Games without demos


#1

Would you buy a game without a demo? Some small companies, like matrix games, and some really big companies dont make demos available. in fact, they encourage you to ‘pre-order’ even before there are reviews. Do you do this?
Would you have bought one of my games without a demo? or was the demo essential.
I bought galciv2 without one, but thats VERY rare for me. What do you think?


#2

If it is a game from a series I like and the reviews tend to be favourable then yes sometimes.


#3

Thats a good point, I bought Cossacks 2 without a demo, but regretted it ;( same with medieval total war actually ;(


#4

Really depends, but honestly, I usualy don’t buy the latest and greatest games.

If one were to come out that I would be interested in, I’d look at specs first, would my PC be able to handle it?

Second, I would almost never pre-order unless it was an expansion to EverCrack or a game I was really looking forward to (like Alpha Centauri).

ALso, the more involved the game is (for example, 6 or 7 CD Roms, 2 or 3 DVD-ROMs) the more bugs there will be. I’d wait a few months and then buy it and download patches for it, or I’ll do what I normally do, wait until they’re not as expensive then buy them.


#5

Depends also.

For games I don’t really know (which is most), like Democracy, a demo is essential. I would not have bought Democracy if a demo was not available.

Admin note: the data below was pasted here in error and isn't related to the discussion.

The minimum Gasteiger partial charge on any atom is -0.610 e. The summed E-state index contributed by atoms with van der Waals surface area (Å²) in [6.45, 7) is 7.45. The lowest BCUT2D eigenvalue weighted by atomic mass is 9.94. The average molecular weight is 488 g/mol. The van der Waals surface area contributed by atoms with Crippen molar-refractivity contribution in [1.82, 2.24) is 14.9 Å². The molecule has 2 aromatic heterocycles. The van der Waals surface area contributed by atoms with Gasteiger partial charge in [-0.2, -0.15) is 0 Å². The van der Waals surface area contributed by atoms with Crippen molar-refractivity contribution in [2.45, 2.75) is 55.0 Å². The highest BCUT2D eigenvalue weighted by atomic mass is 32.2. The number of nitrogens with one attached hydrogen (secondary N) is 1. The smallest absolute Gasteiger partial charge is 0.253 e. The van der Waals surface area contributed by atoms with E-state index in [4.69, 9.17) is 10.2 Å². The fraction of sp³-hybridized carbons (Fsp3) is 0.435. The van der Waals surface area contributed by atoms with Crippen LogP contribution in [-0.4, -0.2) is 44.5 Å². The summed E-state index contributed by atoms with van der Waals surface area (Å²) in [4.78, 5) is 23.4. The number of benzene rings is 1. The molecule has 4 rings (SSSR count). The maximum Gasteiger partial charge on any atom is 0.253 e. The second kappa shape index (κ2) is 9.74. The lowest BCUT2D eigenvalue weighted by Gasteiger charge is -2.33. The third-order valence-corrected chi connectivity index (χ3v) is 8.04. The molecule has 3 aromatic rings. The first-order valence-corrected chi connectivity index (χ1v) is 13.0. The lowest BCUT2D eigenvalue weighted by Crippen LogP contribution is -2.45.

If it is a game from a serie I know (like Command and Conquer 3, coming soon), I don’t need the demo. I already know what it’s about.


#6

All the time…

Blind faith to the Final Fantasy series for one. But generally all the games I get now I never play a demo of, luckily for me I tend not to make too many mistakes (suikoden 4 a HUGE exception which, sadly dented my faith in one of my favourite series >.<)


#7

I occasionally rent games if there isn’t a demo, on the off chance someone I know hasn’t already bought it. I never buy games as soon as they come out anyway.


#8

Most of the time I want to try them before buying them. Either downloading a demo, try it at a friend or something.

I have just preorded one game and that was Elder Scrolls - Oblivion and only because I liked the previous elder scrolls games, although I still hope for a live your own life RPG soon instead of the “go out and kill monsters and save the world” RPGs. I guess I never get the game I want if I don’t do it myself and I will never finish this lifetime if I try to do it :slight_smile:. Kudos is in the right direction :wink:


#9

Why are there still people wasting their hard-earned cash on commercial stuff? Especially without demos? I only buy shareware these days. At least with shareware you can ‘try before you buy’. It’s so much better quality, too - you tend to get games with - amazing - gameplay instead of graphics. If you like Civ, try C-evo - it’s freeware, and much better! Conquering the universe? Try Space Empires in all their incarnations. Stars! was good, too, but it seems to have died these days. The only commercial software I buy now is for my natty little new Nintendo DS, and I only bought that after checking out the available software for all the games machines. Nintendo seem to be the only company doing anything different - all the others are doing the same derivative drivel you can get for the PC.


#10

A demo is essential for me – it helps me find out two important things. First, whether it’ll run on my system. Second, whether I really am going to enjoy the game. A video or screengrabs and a review don’t really do the job for me, and my system is usually not a standard one that fits the creator’s specs exactly.